TANJA AITAMURTO, SHUO ZHOU, SUKOLSAK SAKSHUWONG, JORGE SALDIVAR, YASAMIN SADEGHIN, AMY TRAN
Normative paradoxes in 360° journalism: Contested accuracy and objectivity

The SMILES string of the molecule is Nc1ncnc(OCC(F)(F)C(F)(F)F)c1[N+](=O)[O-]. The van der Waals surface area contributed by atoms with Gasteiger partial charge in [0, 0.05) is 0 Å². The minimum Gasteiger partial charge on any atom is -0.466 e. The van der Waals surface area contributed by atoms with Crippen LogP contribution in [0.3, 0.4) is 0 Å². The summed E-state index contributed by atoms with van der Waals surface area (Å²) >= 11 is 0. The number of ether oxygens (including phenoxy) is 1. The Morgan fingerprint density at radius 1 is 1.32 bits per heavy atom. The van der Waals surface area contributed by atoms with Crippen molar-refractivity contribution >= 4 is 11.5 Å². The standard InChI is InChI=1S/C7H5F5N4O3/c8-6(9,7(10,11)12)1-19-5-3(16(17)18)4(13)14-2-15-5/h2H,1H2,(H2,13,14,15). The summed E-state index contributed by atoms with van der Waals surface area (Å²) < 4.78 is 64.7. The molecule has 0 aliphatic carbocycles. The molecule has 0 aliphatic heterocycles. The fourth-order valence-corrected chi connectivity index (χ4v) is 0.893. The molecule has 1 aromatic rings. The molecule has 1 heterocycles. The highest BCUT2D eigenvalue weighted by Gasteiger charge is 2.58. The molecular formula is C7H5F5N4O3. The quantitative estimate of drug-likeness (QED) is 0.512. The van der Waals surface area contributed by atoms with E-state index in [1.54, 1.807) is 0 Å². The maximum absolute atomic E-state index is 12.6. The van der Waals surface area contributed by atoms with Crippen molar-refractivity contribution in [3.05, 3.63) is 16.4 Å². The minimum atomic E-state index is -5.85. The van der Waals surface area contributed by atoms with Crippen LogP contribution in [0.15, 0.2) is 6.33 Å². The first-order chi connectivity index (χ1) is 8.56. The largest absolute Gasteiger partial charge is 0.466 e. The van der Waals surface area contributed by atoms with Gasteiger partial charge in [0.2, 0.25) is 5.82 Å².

This paper examines the sense of presence, attitude change, perspective-taking, and usability of a split-sphere, first-person perspective 360 degree video about gender inequality, in which people can choose to watch the narrative from the male or female character's perspective. Sixty-seven participants were randomly assigned to watch (1) the video in 360 degree split-view in a head-mounted display, (2) the same film as 180 degree in a HMD, or (3) a flat control version of the video on a laptop. The 360 degree split-sphere increased the viewers' feeling of personal responsibility for resolving gender inequality, desire to rewatch the video, fear of missing out, and feeling of missing the full story. The 180 degree video created the strongest sense of presence, embodiment, and understanding of the character. However, people with greater egocentric projection onto the male character felt less responsible for resolving gender inequality, particularly in the 360 degree split-view.